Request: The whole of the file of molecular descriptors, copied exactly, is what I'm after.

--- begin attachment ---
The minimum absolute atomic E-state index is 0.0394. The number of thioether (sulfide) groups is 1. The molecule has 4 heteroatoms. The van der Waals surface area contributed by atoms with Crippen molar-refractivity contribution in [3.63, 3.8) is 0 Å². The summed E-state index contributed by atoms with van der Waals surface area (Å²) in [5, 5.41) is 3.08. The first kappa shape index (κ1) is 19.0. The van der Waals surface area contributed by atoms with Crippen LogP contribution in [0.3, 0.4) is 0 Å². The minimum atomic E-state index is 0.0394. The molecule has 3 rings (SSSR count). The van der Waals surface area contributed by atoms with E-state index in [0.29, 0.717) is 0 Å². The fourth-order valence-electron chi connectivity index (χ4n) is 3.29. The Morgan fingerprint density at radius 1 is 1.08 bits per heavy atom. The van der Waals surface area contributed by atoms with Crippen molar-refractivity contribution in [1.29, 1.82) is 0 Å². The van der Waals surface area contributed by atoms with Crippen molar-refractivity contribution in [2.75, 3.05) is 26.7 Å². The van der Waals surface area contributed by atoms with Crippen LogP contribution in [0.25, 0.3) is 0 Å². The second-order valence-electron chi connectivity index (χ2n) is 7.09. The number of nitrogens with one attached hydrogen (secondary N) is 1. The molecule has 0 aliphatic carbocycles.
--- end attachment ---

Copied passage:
The minimum absolute atomic E-state index is 0.0394. The number of thioether (sulfide) groups is 1. The molecule has 4 heteroatoms. The van der Waals surface area contributed by atoms with Crippen molar-refractivity contribution in [3.63, 3.8) is 0 Å². The summed E-state index contributed by atoms with van der Waals surface area (Å²) in [5, 5.41) is 3.08. The first kappa shape index (κ1) is 19.0. The van der Waals surface area contributed by atoms with Crippen LogP contribution in [0.3, 0.4) is 0 Å². The minimum atomic E-state index is 0.0394. The molecule has 3 rings (SSSR count). The van der Waals surface area contributed by atoms with E-state index in [0.29, 0.717) is 0 Å². The fourth-order valence-electron chi connectivity index (χ4n) is 3.29. The Morgan fingerprint density at radius 1 is 1.08 bits per heavy atom. The van der Waals surface area contributed by atoms with Crippen molar-refractivity contribution in [1.29, 1.82) is 0 Å². The van der Waals surface area contributed by atoms with Crippen molar-refractivity contribution in [2.75, 3.05) is 26.7 Å². The van der Waals surface area contributed by atoms with Crippen LogP contribution in [0.25, 0.3) is 0 Å². The second-order valence-electron chi connectivity index (χ2n) is 7.09. The number of nitrogens with one attached hydrogen (secondary N) is 1. The molecule has 0 aliphatic carbocycles.